Improvement for SA producers

South Australia’s primary producers and horticulturalists have enjoyed a boost in the second half of the year on the back of improved prices, better growing conditions, and a lower Australian dollar.

The latest BankSA Rural Price Index results released today shows livestock and livestock products were initially impacted by Covid-19 and a high Australian dollar, but a declining dollar and record meat prices in the latter half of the year have benefited farmers.

Winemakers have enjoyed a record crush and exceptional growing conditions, while the crops and grains index fell slightly despite favourable winter crop conditions.

BankSA Agribusiness Regional General Manager, Mr Les Ryan, said the December Rural Price Index showed livestock and livestock products were initially hit hard by the pandemic, with wool in particular sensitive to economic conditions.

“When disposable incomes are low, demand for wool garments generally falls. However, economic activity picked up in late 2020, which has seen increased demand for wool,” said Mr Ryan.

“We’ve also seen meat prices increase as a result of reduced meat production globally.

In Australia, the number of animals being sent for processing is at historic lows.

As a result, meat processors are paying record prices, with the Eastern States Young Cattle Indicator recently reaching 1,000 cents a kilogram for the first time ever.

“The national sheep flock is similarly in a rebuilding phase following the 2020 drought.”

The crops and grain index has fallen slightly after remaining flat during 2019-20.

However, Australian Bureau of Agricultural and Resource Economics and Sciences (ABARES) has revised its production estimates significantly upwards, forecasting the gross value of national production to reach a record $73 billion in 2021-22, of which $39.5 billion is crops – a 7 per cent increase.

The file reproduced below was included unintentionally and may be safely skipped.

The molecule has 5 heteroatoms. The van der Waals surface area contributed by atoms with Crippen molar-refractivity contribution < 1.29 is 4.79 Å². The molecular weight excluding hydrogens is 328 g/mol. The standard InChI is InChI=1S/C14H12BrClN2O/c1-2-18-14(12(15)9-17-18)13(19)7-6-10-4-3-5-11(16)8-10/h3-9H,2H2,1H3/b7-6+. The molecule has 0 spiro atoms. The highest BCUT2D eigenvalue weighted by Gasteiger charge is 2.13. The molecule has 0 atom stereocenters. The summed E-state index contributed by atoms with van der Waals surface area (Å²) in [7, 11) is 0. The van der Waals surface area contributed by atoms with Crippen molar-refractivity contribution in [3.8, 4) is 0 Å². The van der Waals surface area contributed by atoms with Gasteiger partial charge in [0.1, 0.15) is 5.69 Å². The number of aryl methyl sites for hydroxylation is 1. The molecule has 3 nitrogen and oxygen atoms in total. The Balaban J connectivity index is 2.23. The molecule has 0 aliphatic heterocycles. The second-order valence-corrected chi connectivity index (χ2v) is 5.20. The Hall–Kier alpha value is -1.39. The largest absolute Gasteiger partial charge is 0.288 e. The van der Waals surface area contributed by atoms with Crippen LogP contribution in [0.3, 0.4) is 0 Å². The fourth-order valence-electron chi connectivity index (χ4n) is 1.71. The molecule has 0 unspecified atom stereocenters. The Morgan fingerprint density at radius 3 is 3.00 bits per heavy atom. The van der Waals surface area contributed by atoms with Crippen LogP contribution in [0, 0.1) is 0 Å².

“Winter crop conditions were extremely favourable, resulting in high yield. We have experienced better conditions than originally forecast,” he said.

“Around 70 per cent of South Australia’s winter crop was sown dry, and fortunately June rainfall was above average, supporting crop establishment, however yields are still expected to be affected.

“The horticultural index has experienced some volatility and fell sharply at the beginning of the pandemic, in line with global food prices.

The index reached a low point in April, before recovering as demand returned.

“Labour shortages have continued to pose challenges for many horticultural producers, with domestic and international border restrictions disrupting much of the flow of migrant and backpacker workers.

However, growers have adapted quickly to the changed conditions and made more effective use of available resources by pulling labour from other parts of their business and innovating their harvest processes.”

Mr Ryan said that after several challenging years of bushfire, low yields and trade disputes, this year has delivered a welcome reprieve for winemakers.

“The industry recorded its largest wine grape crush ever, picking 2.03 million tonnes of fruit nationally, 31 per cent higher than in 2020. South Australia accounted for 52 per cent of total

production,” he said.

“In addition to quantity there was quality.

Exceptional growing and ripening conditions were recorded across all regions which has led to Wine Australia declare a ‘unicorn’ season.

“However, this has been tempered by more challenging export conditions, in particular to our largest wine export market, China.

Growth in other markets has partially offset this loss.”

Export competitiveness generally was hampered in the first half of 2021 by the strong Australian dollar, which reached a peak of almost 80 US cents in February this year driven largely by record iron ore prices and depreciation of the US dollar due to Covid-19.

Mr Ryan said the Australian dollar had since softened, dropping below 75 US cents on the back of a subsequent fall in iron ore prices and Australia’s own issues with Covid -19.

“While the lower dollar should be helping exporters, new challenges have arisen.

For example, the price of a standard 40-foot shipping container, which was less than $2000 before the pandemic, now costs more than $10,000,” he said.